The picture above was taken at dawn, looking south toward McNab's Island in the Halifax Harbour.
What you can see is Hangman's Beach (originally called Maughers Beach) jutting out from McNab's Island in the Halifax harbour. On the right is the tiny lighthouse at the end of the spit. The beach has a gruesome if not interesting history.
This was taken from a pirate fact sheet ...our local museum put together
Around the 18th Century, law required that the pirates be executed with their bodies displayed in public as a warning to other sailors. The body was covered in tar and hanged from chains in an iron cage called a gibbet. The Royal Navy used the same treatment on mutineers. Two pirates were hanged this way on George's Island in 1785. Another, Jordan the pirate, was hanged at Point Pleasant Park, near the Black Rock beach in 1809. At the same time, the Navy hanged six mutineers at Hangman's Beach on McNab's Island, just across the Harbour. Any ship entering Halifax Harbour in 1809 had to pass between hanging and rotting corpses.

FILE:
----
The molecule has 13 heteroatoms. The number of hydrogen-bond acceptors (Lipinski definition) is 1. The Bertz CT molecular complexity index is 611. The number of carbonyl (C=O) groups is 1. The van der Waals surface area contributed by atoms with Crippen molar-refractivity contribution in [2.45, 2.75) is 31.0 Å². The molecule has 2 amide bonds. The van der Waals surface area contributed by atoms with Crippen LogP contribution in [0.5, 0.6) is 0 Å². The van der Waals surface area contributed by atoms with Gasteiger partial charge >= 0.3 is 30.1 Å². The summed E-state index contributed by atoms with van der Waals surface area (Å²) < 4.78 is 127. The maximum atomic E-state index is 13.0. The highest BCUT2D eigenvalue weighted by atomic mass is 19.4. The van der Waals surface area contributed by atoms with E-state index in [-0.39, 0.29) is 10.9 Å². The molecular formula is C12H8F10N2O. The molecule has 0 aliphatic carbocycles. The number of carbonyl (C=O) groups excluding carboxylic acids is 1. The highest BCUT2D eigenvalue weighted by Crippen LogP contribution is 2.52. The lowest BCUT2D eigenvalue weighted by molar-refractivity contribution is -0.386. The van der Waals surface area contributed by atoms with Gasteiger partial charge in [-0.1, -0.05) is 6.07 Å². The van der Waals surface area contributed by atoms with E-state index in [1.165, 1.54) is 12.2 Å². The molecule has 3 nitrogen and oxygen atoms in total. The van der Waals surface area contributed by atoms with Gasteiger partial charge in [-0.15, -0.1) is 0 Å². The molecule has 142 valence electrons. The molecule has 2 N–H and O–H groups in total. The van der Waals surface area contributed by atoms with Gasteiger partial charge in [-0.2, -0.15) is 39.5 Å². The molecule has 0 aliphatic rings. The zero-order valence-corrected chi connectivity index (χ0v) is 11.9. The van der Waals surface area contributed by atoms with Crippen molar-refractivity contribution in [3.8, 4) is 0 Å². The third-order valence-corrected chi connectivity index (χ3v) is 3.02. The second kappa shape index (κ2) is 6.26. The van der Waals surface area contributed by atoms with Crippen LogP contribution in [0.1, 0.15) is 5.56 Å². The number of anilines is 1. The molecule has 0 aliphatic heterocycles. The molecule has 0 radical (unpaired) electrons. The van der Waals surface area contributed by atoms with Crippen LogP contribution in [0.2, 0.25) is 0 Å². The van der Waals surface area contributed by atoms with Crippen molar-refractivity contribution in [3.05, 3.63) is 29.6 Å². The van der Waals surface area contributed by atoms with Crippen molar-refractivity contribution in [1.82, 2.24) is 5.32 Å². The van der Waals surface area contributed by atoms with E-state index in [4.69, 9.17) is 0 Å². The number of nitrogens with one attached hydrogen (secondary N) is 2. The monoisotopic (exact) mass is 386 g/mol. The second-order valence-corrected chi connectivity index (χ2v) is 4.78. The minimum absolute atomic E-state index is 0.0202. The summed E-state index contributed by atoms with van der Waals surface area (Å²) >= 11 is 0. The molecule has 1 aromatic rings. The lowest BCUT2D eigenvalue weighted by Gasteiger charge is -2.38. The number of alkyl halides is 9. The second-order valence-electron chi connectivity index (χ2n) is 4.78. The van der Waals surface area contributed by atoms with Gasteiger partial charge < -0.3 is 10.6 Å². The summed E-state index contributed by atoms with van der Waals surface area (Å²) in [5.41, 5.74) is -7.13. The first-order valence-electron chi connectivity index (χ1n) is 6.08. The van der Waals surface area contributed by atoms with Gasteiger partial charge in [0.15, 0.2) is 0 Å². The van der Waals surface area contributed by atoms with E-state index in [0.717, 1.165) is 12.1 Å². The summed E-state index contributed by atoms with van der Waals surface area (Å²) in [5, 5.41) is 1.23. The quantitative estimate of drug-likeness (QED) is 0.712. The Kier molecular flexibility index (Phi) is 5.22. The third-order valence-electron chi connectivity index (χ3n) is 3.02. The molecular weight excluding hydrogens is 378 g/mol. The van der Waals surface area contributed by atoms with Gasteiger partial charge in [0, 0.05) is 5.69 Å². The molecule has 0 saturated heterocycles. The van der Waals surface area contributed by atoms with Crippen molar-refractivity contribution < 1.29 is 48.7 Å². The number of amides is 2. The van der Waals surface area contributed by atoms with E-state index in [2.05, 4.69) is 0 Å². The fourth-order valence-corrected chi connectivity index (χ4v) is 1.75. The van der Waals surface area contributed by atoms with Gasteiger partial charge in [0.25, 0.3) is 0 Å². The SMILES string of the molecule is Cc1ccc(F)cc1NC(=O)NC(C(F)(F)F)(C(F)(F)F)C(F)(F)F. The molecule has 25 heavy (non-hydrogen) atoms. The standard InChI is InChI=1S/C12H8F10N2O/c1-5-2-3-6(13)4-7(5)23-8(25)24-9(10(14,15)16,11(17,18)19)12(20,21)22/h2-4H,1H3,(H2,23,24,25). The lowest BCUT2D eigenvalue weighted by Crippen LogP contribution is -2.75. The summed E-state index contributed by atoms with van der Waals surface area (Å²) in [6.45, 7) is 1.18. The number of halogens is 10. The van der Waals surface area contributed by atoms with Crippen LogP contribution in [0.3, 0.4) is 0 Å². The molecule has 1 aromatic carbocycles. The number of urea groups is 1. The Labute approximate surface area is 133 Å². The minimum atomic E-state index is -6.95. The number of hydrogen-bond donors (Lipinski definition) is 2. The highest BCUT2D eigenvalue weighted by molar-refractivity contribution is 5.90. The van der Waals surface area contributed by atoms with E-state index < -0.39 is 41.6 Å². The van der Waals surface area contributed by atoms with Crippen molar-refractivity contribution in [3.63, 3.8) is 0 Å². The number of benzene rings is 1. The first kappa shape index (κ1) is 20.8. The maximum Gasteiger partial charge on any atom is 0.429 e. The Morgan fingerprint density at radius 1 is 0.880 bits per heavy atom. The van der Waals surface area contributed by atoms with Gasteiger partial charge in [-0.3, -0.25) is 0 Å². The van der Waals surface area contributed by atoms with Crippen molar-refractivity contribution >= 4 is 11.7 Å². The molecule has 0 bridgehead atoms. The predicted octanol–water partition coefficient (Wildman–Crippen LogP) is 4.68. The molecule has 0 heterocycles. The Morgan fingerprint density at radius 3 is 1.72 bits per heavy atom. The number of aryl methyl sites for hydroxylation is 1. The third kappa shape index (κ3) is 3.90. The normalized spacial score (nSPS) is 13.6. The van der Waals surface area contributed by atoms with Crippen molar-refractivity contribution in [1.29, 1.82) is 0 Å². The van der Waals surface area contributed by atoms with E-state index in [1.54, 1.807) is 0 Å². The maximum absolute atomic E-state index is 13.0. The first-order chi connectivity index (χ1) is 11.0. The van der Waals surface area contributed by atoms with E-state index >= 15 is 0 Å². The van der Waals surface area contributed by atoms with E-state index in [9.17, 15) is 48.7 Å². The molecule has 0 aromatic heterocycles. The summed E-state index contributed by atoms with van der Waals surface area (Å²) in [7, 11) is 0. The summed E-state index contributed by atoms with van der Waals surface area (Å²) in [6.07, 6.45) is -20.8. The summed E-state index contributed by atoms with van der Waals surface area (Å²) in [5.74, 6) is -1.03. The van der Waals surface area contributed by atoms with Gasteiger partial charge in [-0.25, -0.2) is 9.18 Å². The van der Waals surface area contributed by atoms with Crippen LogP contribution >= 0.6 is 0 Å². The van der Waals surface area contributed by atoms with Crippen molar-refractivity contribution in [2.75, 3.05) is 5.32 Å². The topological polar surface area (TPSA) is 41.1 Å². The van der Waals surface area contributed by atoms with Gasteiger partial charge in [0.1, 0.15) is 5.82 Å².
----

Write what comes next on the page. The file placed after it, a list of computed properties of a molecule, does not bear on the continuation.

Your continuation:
The lighthouse you can barely see also has an interesting story.
The light at Maughers Beach ( Hangmans Beach) was used in 1851 by Abraham Gesner to test out the new fuel he had invented, kerosene, to replace whale oil. Although lighthouse officials were skeptical, the careful recording of the efficiency of kerosene by Maughers Beach keeper David George helped establish the fuel for standard use